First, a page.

1819 John Couch Adams (5 June 1819 – 21 January 1892); In 1878 he published his calculation of Euler’s constant (Euler-Mascheronie constant) to 263 decimal places. (he also calculated the Bernoulli numbers up to the 62 nd) *VFR The Euler-Mascheronie constant is the limiting value of the difference between the sum of the first n values in the harmonic series and the natural log of n. (not 263 places, but the approximate value is 0.5772156649015328606065...)
He also predicted the location of the then unkown planet of Neptune, but it seems he failed to convince Airy to search for the planet. Independently, Urbanne LeVerrier predicted its locatin in Germany, and then assisted Galle in the Berlin Observatory in locating the planet on 23 September 1846. As a side note, when he was appointed to a Regius position at St. Andrews in Scotland, he was the last professor ever to have to swear and oath of “abjuration and allegience”, swearing fealty to Queen Victoria, and abjuring the Jacobite succession. The need for the oath was removed by the 1858 Universities Scotland Act. Adams made many other contributions to astronomy, notably his studies of the Leonid meteor shower (1866) where he showed that the orbit of the meteor shower was very similar to that of a comet. He was able to correctly conclude that the meteor shower was associated with the comet.

1883 John Maynard Keynes born. (5 June, 1883–21 April, 1946) a British economist whose ideas have profoundly affected the theory and practice of modern macroeconomics, as well as the economic policies of governments. He greatly refined earlier work on the causes of business cycles, and advocated the use of fiscal and monetary measures to mitigate the adverse effects of economic recessions and depressions. His ideas are the basis for the school of thought known as Keynesian economics, as well as its various offshoots. *Wik In one logic class of Whitehead he was the only student. Keynes worked on the foundations of probability.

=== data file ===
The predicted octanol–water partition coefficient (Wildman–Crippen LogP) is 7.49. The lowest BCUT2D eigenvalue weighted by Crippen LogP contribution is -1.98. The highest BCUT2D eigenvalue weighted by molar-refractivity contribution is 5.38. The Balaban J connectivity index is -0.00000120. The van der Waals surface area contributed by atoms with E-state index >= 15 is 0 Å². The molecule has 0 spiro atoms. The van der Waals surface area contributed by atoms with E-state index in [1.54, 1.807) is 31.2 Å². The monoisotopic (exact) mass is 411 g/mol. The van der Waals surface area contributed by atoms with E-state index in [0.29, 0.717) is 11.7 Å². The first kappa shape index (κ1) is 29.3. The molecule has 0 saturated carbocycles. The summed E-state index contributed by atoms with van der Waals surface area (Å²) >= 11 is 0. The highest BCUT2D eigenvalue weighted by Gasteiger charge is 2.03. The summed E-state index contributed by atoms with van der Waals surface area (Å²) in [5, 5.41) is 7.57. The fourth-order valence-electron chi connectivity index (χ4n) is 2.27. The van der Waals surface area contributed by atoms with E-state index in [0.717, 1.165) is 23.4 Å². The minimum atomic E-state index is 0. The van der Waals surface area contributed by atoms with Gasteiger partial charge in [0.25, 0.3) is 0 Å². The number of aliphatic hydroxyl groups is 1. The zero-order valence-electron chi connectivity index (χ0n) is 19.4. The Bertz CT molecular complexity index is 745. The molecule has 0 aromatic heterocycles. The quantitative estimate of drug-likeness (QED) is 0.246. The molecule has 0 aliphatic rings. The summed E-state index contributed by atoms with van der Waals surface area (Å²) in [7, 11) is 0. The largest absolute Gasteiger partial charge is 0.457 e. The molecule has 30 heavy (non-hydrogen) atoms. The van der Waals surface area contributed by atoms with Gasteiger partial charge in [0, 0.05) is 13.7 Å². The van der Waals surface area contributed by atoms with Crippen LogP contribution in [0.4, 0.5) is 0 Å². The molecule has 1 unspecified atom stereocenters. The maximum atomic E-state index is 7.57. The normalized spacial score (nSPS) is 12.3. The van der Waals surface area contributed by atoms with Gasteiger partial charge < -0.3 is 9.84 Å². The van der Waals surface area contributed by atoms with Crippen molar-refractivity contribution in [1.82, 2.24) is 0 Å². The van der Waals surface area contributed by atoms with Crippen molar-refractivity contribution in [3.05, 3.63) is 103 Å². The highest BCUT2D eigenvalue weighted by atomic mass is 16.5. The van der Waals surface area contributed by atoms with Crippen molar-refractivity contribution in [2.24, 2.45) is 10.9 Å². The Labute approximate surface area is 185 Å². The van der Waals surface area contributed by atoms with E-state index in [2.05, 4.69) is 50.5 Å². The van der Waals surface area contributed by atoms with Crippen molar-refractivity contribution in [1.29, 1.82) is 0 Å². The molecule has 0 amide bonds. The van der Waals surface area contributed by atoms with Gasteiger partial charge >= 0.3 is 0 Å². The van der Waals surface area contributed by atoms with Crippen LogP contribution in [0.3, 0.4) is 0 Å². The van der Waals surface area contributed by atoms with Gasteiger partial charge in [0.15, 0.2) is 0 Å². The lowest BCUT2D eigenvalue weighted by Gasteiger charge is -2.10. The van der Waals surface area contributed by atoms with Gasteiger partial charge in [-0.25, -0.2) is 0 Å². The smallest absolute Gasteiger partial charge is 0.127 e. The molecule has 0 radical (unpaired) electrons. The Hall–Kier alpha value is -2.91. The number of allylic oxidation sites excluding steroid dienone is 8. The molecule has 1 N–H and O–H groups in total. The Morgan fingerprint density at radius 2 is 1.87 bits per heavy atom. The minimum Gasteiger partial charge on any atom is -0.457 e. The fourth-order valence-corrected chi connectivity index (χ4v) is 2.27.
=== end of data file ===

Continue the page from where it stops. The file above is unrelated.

1888 Gregor Michailowitch Fichtenholz, ( 5 June 1888 in Odessa; 25 June 1959 in Leningrad)who was the founder of the Leningrad school of function theory. *VFR
1900 Dennis Gabor (5 Jun 1900, 8 Feb 1979 at age 78) Hungarian-born British electrical engineer who won the Nobel Prize for Physics in 1971 for his invention of holography, a system of lensless, three-dimensional photography that has many applications. He first conceived the idea of holography in 1947 using conventional filtered-light sources. Because such sources had limitations of either too little light or too diffuse, holography was not commercially feasible until the invention of the laser (1960), which amplifies the intensity of light waves. He also did research on high-speed oscilloscopes, communication theory, physical optics, and television. Gabor held more than 100 patents. *TIS

1904 George McVittie studied at Edinburgh and Cambridge. He then held posts at Leeds, Edinburgh and London and became Professor of Astronomy at the University of Illinois. His main work was in Relativity and Cosmology. *SAU More detail of his life can be found in this obituary.

1716 Roger Cotes (10 July 1682 — 5 June 1716) died at age 33 of a violent fever. Sir Isaac Newton, speaking of Mr. Cotes, said, “If he had lived we might have known something.” See Ronald Gowing’s Roger Cotes, Natural Philosopher, pp. 136 and 142. *VFR
A really nice bio about Cotes is at the Renaissance Mathematicus blog by Thony Christie.

1940 Augustus Edward Hough Love (17 April 1863, Weston-super-Mare – 5 June 1940, Oxford), British geophysicist and mathematician who discovered a major type of earthquake wave that was subsequently named for him. Love assumed that the Earth consists of concentric layers that differ in density and postulated the occurrence of a seismic wave confined to the surface layer (crust) of the Earth which propagated between the crust and underlying mantle. His prediction was confirmed by recordings of the behaviour of waves in the surface layer of the Earth. He proposed a method, based on measurements of Love waves, to measure the thickness of the Earth's crust. In addition to his work on geophysical theory, Love studied elasticity and wrote A Treatise on the Mathematical Theory of Elasticity, 2 vol. (1892-93). *TIS

1965 Tadashi Nakayama or Tadasi Nakayama (July 26, 1912 – June 5, 1964) was a mathematician who made important contributions to representation theory. He received his degrees from Tokyo University and Osaka University and held permanent positions at Osaka University and Nagoya University. He had visiting positions at Princeton University, Illinois University, and Hamburg University. Nakayama's lemma and Nakayama algebras and Nakayama's conjecture are named after him.

Credits :
*CHM=Computer History Museum
*FFF=Kane, Famous First Facts
*NSEC= NASA Solar Eclipse Calendar
*RMAT= The Renaissance Mathematicus, Thony Christie
*SAU=St Andrews Univ. Math History
*TIA = Today in Astronomy
*TIS= Today in Science History
*VFR = V Frederick Rickey, USMA
*Wik = Wikipedia
*WM = Women of Mathematics, Grinstein & Campbell